Once, his students wanted to remove his bed from the house and then afterwards remove some other vessels. He told them to remove the vessels first before removing him, because, “I can guarantee you that as long as I am in the house, the house will not fall.” And that’s exactly what happened: They removed the vessels, then his bed, and then the house collapsed.
His students said to him: Rebbe! You are a righteous man! Why do you suffer so much?
“I brought it upon myself,” he responded, “for one time I was traveling to my father-in-law’s house, and my supplies were distributed on three donkeys. One donkey carried food, one carried drink, and the third carried delicacies. A poor man approached me and said, ‘Rabbi, sustain me!’ I replied, ‘Give me a minute to unload the donkey [and then I’ll give you something to eat].’ However, by the time I unloaded the donkey, the man passed away.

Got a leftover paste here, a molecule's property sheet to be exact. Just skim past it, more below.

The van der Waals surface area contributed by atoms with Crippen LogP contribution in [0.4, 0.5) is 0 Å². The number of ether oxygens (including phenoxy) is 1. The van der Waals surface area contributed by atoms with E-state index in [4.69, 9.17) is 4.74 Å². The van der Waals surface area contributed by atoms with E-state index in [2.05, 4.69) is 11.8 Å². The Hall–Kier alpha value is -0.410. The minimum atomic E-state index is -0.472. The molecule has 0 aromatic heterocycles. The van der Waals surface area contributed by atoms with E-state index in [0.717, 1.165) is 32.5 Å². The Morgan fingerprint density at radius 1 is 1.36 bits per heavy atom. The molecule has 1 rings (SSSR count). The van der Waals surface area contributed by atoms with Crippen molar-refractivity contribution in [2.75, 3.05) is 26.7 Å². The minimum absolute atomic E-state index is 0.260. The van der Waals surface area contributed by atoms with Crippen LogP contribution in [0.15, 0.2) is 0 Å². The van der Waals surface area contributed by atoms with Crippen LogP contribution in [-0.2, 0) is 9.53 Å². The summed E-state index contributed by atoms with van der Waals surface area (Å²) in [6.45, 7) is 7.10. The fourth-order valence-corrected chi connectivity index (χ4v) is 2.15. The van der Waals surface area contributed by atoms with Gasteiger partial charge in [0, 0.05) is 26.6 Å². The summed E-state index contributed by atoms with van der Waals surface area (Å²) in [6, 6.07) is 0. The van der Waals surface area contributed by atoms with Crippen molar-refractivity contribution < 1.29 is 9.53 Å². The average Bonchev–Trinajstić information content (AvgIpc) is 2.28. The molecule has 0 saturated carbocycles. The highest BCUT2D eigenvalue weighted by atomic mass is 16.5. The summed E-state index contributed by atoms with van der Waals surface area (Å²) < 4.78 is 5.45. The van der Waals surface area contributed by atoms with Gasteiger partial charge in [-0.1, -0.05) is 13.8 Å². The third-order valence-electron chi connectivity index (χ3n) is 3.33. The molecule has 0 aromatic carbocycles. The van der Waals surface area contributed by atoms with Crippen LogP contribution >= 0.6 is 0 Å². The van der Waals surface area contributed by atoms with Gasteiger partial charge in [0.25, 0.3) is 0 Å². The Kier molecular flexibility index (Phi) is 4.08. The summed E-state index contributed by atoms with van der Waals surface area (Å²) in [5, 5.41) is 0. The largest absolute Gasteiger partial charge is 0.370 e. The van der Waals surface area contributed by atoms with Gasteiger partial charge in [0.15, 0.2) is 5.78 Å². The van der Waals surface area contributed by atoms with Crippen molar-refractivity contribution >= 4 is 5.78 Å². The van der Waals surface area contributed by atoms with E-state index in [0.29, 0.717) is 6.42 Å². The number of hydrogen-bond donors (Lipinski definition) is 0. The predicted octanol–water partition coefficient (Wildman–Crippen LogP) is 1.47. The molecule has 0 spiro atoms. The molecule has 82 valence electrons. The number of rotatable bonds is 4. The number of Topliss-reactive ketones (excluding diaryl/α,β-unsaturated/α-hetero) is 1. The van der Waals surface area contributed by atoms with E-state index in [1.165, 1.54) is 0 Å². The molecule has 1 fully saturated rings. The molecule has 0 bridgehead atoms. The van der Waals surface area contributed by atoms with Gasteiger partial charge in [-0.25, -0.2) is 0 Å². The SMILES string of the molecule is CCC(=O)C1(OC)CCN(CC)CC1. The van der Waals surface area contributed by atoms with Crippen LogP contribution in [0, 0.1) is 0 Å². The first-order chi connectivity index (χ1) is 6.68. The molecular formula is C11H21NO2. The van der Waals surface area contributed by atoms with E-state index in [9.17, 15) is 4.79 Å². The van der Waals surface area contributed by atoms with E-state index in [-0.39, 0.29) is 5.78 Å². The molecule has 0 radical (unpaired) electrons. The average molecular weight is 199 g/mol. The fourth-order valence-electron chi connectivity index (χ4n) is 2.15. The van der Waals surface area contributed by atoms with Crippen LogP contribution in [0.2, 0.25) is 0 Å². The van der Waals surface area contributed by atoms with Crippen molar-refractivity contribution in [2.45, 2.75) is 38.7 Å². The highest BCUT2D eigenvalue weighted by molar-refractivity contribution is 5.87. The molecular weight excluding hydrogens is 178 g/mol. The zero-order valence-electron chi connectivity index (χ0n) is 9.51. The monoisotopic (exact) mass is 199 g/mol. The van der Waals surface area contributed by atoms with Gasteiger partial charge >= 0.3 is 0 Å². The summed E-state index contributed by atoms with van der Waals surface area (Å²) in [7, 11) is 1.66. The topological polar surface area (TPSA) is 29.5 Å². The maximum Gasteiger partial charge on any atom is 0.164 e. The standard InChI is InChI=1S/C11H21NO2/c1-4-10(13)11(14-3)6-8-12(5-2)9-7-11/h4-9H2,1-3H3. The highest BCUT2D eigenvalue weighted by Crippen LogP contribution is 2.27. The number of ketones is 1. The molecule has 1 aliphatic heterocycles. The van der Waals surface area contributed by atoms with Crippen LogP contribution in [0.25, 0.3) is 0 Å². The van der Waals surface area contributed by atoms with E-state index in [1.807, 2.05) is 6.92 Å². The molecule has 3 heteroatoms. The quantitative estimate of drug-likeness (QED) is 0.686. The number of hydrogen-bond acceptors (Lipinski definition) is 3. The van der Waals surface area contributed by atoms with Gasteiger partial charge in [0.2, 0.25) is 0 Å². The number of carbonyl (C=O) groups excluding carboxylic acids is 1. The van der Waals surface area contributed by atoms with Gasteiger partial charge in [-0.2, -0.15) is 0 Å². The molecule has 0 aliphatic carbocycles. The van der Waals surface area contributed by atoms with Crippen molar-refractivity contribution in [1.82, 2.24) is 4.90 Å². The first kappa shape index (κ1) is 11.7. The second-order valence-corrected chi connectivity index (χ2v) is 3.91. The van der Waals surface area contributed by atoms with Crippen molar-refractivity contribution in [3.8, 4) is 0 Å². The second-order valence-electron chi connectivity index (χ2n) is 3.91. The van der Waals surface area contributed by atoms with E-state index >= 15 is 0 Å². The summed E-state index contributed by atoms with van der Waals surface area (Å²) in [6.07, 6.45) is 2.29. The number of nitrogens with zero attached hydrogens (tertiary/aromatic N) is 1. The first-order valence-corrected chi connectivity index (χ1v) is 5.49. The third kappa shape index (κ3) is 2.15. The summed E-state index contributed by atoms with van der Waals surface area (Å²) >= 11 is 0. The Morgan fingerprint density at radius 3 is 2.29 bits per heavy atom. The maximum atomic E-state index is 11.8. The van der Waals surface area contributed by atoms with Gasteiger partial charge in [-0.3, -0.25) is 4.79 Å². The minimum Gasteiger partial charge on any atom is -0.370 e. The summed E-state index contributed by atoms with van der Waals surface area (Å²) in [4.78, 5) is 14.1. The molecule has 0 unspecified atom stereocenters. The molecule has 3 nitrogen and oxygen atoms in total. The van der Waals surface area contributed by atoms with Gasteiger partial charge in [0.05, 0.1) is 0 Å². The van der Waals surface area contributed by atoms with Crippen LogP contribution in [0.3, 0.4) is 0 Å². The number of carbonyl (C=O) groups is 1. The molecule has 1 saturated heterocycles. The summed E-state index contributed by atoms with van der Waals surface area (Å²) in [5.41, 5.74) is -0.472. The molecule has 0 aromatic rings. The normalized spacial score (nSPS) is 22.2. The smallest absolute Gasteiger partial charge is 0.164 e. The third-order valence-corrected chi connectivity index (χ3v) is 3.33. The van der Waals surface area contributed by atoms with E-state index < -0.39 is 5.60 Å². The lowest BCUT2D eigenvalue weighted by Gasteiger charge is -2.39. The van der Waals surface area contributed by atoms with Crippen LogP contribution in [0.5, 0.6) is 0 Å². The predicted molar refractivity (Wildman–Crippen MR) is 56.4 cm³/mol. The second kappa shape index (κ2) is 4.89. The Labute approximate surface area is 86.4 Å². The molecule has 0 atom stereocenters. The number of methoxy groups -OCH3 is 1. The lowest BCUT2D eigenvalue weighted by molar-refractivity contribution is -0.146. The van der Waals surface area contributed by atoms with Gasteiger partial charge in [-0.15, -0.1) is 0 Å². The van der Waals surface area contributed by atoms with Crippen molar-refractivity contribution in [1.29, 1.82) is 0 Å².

“I fell on his face and declared, ‘May my eyes, which had no compassion on your eyes, be blinded; may my hands, which had no compassion on your hands, be amputated; may my legs, which had no compassion on your legs, be amputated.’ And my mind did not rest until I said, ‘May my entire body be covered in boils.'”
His students said to him, “Woe to us that we have seen you in this state!” He said, “Woe is me if you had not seen me in this state!”
The Talmud then inquires: Why was he called Nachum Ish Gamzu?
Because regardless of what happened, he would say, Gam zu l’tovah — this too is for the best. One time, the Jews wished to send a gift to the Roman emperor. They appointed Nachum to travel, since he was accustomed to miracles happening. They sent him with a chest full of jewels and pearls. On the way, he spent the evening in an inn, and while sleeping, the residents of the inn stole the jewels and replaced them with dirt. When he awoke the next morning, Nachum saw what had happened and said, Gam zu l’tovah.